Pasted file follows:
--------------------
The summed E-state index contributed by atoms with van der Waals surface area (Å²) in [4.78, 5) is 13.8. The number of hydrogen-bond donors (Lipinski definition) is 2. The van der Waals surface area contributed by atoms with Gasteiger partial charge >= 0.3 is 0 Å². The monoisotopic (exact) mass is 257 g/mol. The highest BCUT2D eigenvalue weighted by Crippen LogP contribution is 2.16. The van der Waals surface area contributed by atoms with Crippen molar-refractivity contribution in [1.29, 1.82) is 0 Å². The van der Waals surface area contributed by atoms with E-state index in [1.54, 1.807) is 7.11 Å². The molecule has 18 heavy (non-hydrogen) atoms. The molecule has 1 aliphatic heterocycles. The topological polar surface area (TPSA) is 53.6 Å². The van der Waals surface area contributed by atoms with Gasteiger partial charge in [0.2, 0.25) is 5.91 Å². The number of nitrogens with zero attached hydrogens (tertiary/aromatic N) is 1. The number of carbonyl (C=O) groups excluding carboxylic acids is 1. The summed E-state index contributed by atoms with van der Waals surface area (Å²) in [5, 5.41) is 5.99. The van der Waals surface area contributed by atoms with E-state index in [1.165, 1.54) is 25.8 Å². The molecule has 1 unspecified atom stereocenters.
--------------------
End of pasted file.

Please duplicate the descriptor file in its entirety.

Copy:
The summed E-state index contributed by atoms with van der Waals surface area (Å²) in [4.78, 5) is 13.8. The number of hydrogen-bond donors (Lipinski definition) is 2. The van der Waals surface area contributed by atoms with Gasteiger partial charge >= 0.3 is 0 Å². The monoisotopic (exact) mass is 257 g/mol. The highest BCUT2D eigenvalue weighted by Crippen LogP contribution is 2.16. The van der Waals surface area contributed by atoms with Crippen molar-refractivity contribution in [1.29, 1.82) is 0 Å². The van der Waals surface area contributed by atoms with E-state index in [1.54, 1.807) is 7.11 Å². The molecule has 18 heavy (non-hydrogen) atoms. The molecule has 1 aliphatic heterocycles. The topological polar surface area (TPSA) is 53.6 Å². The van der Waals surface area contributed by atoms with Gasteiger partial charge in [0.2, 0.25) is 5.91 Å². The number of nitrogens with zero attached hydrogens (tertiary/aromatic N) is 1. The number of carbonyl (C=O) groups excluding carboxylic acids is 1. The summed E-state index contributed by atoms with van der Waals surface area (Å²) in [5, 5.41) is 5.99. The van der Waals surface area contributed by atoms with E-state index in [1.165, 1.54) is 25.8 Å². The molecule has 1 unspecified atom stereocenters.